defendants argued that they were entitled to copies of the
handwritten notes pursuant to Federal Rule of Criminal
Procedure 16(a)(1)(B)(ii), which states:
Upon a defendant's request, the government must disclose
to the defendant, and make available for inspection, copying,
or photographing, all of the following: . . . (ii) the
portion of any written record containing the substance of any
relevant oral statement made before or after arrest if the
defendant made the statement in response to interrogation by
a person the defendant knew was a government agent[.]
Crim. P. 16(a)(1)(B)(ii). The government conceded at oral
argument that the statements of the material witnesses can be
imputed to the corporate defendants in this case, and did not
dispute that those statements were made in response to
interrogation during which no counsel for the defendants was
present. However, the government took the position that its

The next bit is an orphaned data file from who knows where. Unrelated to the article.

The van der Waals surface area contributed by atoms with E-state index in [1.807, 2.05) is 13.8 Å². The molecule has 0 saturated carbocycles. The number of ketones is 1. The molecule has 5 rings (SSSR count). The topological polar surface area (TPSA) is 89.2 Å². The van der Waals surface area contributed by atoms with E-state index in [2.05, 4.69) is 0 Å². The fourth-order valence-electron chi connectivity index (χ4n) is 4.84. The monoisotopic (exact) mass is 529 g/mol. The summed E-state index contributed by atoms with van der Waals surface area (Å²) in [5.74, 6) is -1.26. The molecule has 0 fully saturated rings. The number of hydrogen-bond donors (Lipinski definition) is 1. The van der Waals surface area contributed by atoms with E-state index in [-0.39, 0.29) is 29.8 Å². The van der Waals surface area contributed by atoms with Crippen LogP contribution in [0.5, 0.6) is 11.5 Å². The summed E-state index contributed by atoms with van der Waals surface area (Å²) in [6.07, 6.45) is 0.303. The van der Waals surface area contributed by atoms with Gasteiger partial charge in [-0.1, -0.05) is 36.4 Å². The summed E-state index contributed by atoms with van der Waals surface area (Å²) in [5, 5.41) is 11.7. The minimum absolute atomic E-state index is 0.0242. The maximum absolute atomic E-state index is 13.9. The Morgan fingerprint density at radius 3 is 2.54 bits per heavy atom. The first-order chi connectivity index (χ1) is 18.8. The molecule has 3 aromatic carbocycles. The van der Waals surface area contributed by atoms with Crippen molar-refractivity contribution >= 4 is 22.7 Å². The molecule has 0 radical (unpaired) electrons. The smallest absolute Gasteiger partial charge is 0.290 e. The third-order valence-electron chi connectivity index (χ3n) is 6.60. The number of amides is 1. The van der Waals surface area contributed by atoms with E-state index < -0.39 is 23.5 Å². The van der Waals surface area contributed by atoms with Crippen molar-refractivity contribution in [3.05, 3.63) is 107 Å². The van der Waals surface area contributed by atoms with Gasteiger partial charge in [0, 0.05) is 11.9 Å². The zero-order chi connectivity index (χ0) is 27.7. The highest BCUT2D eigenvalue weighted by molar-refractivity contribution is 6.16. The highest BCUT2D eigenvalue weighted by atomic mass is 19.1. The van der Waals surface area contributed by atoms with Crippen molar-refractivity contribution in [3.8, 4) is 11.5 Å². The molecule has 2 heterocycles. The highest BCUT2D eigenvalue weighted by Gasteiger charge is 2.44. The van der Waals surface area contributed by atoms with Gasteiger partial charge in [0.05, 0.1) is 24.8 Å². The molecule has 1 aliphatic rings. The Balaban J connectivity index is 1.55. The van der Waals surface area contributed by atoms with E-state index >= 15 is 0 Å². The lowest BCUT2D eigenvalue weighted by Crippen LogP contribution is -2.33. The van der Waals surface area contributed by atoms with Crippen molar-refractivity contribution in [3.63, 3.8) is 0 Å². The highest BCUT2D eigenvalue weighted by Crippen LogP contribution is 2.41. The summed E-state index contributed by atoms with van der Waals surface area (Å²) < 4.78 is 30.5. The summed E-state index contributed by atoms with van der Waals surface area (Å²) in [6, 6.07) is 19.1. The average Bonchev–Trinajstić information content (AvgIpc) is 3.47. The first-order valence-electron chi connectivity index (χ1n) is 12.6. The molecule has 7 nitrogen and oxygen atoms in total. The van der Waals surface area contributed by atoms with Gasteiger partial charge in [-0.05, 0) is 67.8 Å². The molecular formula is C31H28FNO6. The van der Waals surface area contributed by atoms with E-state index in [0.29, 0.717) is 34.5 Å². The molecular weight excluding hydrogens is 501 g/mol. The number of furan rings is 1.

provision to the defendants of formal written reports of the
interviews at issue satisfied the requirements of Rule 16.
defendants argued that a plain reading of Rule
16(a)(1)(B)(ii) entitled them to the handwritten notes, and I
agreed. The text of the rule makes clear that any
written record that contains the substance of a
defendant's relevant oral statement must be disclosed
upon the defendant's request. This means that if the
government is in possession of a document, regardless of its
format or title, that contains the substance of a
witness's statement, it must disclose that portion of the
document upon request. That the same statement may have also
been disclosed in a memorandum, report, or any other
distillation or restatement, even verbatim, does not suffice
to satisfy the clear command of Rule 16(a)(1)(B)(ii).
context, I deemed it instructive to examine a 1991 change in
the text of the rule. Before that time, the rule
“required production only of ‘the substance of
any oral statement' made by defendant during
interrogation that the government intends to offer at
trial.” United States v. Stein, 424 F.Supp.2d
720, 729 (S.D.N.Y. 2006) (quoting the immediately prior
version of the rule). By contrast, the rule as amended in
1991 and as still in effect today clearly requires that
“any” written record containing the substance of
a defendant's statement be disclosed on ...